I will here by explain my easy construction of a frequency counter.
This counter is supposed to be working with a computer or a micro-computer like the PIC16F84.
All contribution to this page are most welcome!
The reason why I built this frequency counter is becasue I need a (easy to build) HF-counter to my tuner project. This counter has no display showing the frequency.
The frequency information is supposed to be fethed by a computer or a micro-computer and then it can be displayed on the screen or a
I have been using CMOS chip to my counter wich makes it kind of slow. The max frequency is
about 20MHz. This is not much for a counter, but I will add a prescaler to it wich will make the max frequency 1.1GHz.
This frequency counter will not bet a precision instrument, but the resolution will still be 250Hz from DC upp to 1.1GHz.
This counter will be easy to build and to control. Personally I like radioequipment with nice fronts and what better can you add
to your radio projects if not a green LCD-display module, showing the frequency.
The counter is 24 bit and the 24 output are connected to shiftregisters. There is a timer wich produce 2 frequency 2 Hz and 0.2Hz.
This two frequency is the measuring time. (The time under wich a measurement should take plase.) In the logic is a divider so the actual
measure time will be 1 sec or in the other case 10sec.
The "start" signal activates the logic wich let the Fin be connected to the counter. after 1 sec the logic disconnect the Fin from the
counter and the "Ready" signal is activated by the logic. If you want higher resolution you can let the 0.2 Hz control the logic. In this case the
logic will let the Fin be connected to the counter for 10sec. If you want other measure times you can easy change it.
Mostly often i use 0.5 s and I use a prescaler wich divides with 250. This gives me the resolution of 500Hz and
I get 2 measurement per second. I find this good enough.
When the "Ready" has ben activeted you can simply shift out the result from the counter via the shiftregister. The counter-data will be at serie out
and the "Clock" will shit out each bit until all 24 bit are shifted out.
The counter can be reseted by activeting the "Reset" input.
The whole construction can be made very compact and easy to build. One important thing is the timer that produce
the measuring time. This timer is build around a 32768 Hz Crystall oscillator wich needs to be calibrated if you want accurate measurements.
Details about the schematic
The 24 bit counter consist of two 12 bit counter 4040. Three (8-bit Parallell in - serie out) shiftregisters 4014 are connected to the counters.
When the "ready out" signal goes high the value in the counters can be loaded into the shiftregisters by holding P/S high and send a rising clock-puls.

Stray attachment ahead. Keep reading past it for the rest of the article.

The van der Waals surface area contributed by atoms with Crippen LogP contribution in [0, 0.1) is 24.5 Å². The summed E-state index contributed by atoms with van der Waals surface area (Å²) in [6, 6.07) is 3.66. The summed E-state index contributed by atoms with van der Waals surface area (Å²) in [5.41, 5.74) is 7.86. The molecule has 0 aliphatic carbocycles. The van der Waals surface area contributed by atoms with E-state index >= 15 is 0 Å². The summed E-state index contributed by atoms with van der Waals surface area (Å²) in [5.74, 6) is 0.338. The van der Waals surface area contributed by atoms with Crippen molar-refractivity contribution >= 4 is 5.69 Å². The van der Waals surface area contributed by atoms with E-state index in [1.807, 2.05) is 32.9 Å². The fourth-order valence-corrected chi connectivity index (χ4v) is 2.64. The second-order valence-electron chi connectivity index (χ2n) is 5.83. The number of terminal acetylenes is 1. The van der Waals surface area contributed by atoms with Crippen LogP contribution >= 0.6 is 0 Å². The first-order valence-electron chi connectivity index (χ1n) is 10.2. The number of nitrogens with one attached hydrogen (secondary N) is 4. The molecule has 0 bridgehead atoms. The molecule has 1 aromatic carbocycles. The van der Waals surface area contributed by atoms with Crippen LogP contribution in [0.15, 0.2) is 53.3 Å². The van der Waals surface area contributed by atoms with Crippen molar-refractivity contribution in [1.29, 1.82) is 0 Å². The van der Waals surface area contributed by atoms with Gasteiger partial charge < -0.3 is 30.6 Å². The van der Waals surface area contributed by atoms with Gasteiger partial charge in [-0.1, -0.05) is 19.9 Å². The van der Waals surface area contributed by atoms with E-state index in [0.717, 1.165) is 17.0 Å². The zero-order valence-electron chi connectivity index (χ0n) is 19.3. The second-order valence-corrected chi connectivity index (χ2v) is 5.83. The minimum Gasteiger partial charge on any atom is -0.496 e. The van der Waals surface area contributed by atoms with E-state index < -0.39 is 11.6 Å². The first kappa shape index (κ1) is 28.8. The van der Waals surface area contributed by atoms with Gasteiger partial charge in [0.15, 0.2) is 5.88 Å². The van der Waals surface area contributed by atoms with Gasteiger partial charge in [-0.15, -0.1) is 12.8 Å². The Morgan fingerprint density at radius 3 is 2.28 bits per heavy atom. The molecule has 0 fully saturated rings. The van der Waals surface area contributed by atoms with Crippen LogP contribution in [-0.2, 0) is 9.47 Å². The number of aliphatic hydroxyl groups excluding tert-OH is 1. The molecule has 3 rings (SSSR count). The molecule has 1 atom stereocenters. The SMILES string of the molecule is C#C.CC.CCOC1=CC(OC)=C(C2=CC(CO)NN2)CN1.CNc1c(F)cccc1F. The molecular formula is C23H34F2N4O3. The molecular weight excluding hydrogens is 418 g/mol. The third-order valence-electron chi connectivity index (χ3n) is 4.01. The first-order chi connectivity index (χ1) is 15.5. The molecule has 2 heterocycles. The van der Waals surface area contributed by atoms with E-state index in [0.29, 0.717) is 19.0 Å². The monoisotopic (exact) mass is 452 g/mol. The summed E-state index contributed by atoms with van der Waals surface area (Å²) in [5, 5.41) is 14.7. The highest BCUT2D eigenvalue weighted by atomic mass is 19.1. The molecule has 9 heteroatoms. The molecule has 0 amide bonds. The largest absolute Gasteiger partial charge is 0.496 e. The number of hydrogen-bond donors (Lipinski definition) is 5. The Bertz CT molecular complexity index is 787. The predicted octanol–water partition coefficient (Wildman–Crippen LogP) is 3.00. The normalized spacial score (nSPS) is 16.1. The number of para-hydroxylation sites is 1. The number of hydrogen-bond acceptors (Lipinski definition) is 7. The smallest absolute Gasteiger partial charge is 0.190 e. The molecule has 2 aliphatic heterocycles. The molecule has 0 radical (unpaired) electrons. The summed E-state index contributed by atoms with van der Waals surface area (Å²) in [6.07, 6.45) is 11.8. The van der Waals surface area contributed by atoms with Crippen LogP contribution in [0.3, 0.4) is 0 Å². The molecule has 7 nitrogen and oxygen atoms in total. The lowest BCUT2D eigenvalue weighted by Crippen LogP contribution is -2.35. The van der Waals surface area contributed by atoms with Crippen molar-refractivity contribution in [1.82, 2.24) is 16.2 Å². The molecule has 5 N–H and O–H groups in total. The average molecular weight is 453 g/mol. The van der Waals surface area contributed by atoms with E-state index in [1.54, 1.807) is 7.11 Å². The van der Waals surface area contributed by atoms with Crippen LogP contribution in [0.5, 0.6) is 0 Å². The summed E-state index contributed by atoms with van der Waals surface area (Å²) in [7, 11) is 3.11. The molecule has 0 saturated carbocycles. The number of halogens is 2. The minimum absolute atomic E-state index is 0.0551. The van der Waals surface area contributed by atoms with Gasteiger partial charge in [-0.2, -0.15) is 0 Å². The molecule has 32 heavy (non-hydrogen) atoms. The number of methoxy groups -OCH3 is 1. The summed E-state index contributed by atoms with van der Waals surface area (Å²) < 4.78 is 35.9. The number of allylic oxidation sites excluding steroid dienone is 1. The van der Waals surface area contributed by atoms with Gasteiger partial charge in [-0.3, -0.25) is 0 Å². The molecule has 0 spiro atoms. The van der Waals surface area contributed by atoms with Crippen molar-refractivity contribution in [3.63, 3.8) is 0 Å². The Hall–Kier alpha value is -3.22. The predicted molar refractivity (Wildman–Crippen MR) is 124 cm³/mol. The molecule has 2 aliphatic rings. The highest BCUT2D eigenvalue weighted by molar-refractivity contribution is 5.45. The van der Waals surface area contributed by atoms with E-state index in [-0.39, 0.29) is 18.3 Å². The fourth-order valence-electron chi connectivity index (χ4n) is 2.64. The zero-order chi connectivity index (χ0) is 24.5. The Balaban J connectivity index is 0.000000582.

The 24-bit value can then be shifted out by lower the P/S to ground and pulsing the clock.
A crystal oscillator 4060 creates a frequency of 2 Hz. This frequency is then divided by 10 in the circuit 4017, the resulting frequency is 0.2Hz.
One of these two frequencies can be send to the first 4013 by 2 control signals. The reason of this option, is to be able to increase the measuring time by
a factor of ten. The first flip-flop works as a divider by 2. The output frequency will be 1 Hz or 0.1Hz. Flip-flop number 2 works also as a divider by 2,
so the output frequency will be 0.5Hz 0.05Hz.
0.5 Hz means that the positive flank is 1 sec and the negativ flank is 1 sec, and 0.05Hz gives 10 sec positiv flank and 10 sec negativ flank.
During the positiv flank the 4093 nand gate opens so the Fin can reach the counters. When flip-flop 3 aktivates it will lock (turn off)
flip-flop 1 so there can not be any more measuring time.
The result will be that when the Reset goes low the counter will start counting during 1 sec or 10 sec.
When the end of the measuring time is reached the "Ready out" goes high and no more counting can be done.
The value in the counter can be fethed via the shiftergisters.
There are several prescalers you can use to this frequency counter. One disasvantage with lot of prescalers is that they only divide with 64 or 128.
I have grown fond in the LMX2337 Frequency Synthesizer. This circuit has a very sensitive input (10mV). One part of this circuit is a programmable divider.
It can be programmed from 192 to 33538175 by a serie interface with a computer or microcomputer. Most often I divide the input
frequency with 250 and set the frequency counter to measure under 0.5 sec, wich gives me the resolution of 500Hz and the uppdate will be 2 times/second.
The LMX2337 circuit is serially programmed. You can read the datasheets to find out how to set the divider.
I have added a preamplifier to the LMX2337 so there will not be any load of the measuring object.